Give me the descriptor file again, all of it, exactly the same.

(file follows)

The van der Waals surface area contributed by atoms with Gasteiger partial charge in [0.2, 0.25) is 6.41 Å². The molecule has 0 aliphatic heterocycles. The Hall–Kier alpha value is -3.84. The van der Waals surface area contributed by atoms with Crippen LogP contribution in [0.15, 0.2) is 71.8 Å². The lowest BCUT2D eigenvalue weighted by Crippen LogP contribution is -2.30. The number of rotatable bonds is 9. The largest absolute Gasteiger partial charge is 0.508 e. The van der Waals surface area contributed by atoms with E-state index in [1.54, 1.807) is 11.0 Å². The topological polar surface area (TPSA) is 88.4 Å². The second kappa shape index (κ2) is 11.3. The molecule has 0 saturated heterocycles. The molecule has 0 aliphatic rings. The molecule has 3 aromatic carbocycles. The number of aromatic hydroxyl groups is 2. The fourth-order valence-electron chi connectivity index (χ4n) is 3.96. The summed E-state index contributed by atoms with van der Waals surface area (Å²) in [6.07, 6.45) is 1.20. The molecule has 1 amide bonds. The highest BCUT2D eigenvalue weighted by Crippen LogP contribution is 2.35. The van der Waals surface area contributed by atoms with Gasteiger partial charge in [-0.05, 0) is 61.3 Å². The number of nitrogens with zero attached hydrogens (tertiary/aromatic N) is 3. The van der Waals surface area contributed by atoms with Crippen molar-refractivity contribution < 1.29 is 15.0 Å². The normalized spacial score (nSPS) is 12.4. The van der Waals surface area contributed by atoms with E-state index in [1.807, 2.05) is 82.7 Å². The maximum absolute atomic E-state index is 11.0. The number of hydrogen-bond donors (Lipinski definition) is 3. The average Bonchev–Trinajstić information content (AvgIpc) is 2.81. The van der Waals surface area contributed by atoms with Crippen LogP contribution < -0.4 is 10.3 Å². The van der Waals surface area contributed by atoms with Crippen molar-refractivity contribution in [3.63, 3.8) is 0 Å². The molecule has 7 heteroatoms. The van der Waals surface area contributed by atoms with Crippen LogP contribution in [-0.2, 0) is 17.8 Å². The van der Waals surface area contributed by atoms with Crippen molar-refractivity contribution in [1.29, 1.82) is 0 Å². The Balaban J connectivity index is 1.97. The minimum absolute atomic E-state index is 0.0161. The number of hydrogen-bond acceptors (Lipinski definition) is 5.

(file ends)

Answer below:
The van der Waals surface area contributed by atoms with Gasteiger partial charge in [0.2, 0.25) is 6.41 Å². The molecule has 0 aliphatic heterocycles. The Hall–Kier alpha value is -3.84. The van der Waals surface area contributed by atoms with Crippen LogP contribution in [0.15, 0.2) is 71.8 Å². The lowest BCUT2D eigenvalue weighted by Crippen LogP contribution is -2.30. The number of rotatable bonds is 9. The largest absolute Gasteiger partial charge is 0.508 e. The van der Waals surface area contributed by atoms with E-state index in [1.54, 1.807) is 11.0 Å². The topological polar surface area (TPSA) is 88.4 Å². The second kappa shape index (κ2) is 11.3. The molecule has 0 saturated heterocycles. The molecule has 0 aliphatic rings. The molecule has 3 aromatic carbocycles. The number of aromatic hydroxyl groups is 2. The fourth-order valence-electron chi connectivity index (χ4n) is 3.96. The summed E-state index contributed by atoms with van der Waals surface area (Å²) in [6.07, 6.45) is 1.20. The molecule has 1 amide bonds. The highest BCUT2D eigenvalue weighted by Crippen LogP contribution is 2.35. The van der Waals surface area contributed by atoms with Gasteiger partial charge in [-0.05, 0) is 61.3 Å². The number of nitrogens with zero attached hydrogens (tertiary/aromatic N) is 3. The van der Waals surface area contributed by atoms with Crippen molar-refractivity contribution < 1.29 is 15.0 Å². The normalized spacial score (nSPS) is 12.4. The van der Waals surface area contributed by atoms with E-state index in [1.807, 2.05) is 82.7 Å². The maximum absolute atomic E-state index is 11.0. The number of hydrogen-bond donors (Lipinski definition) is 3. The average Bonchev–Trinajstić information content (AvgIpc) is 2.81. The van der Waals surface area contributed by atoms with Crippen LogP contribution < -0.4 is 10.3 Å². The van der Waals surface area contributed by atoms with Crippen molar-refractivity contribution in [3.63, 3.8) is 0 Å². The molecule has 7 heteroatoms. The van der Waals surface area contributed by atoms with Crippen LogP contribution in [-0.2, 0) is 17.8 Å². The van der Waals surface area contributed by atoms with Crippen molar-refractivity contribution in [1.29, 1.82) is 0 Å². The Balaban J connectivity index is 1.97. The minimum absolute atomic E-state index is 0.0161. The number of hydrogen-bond acceptors (Lipinski definition) is 5.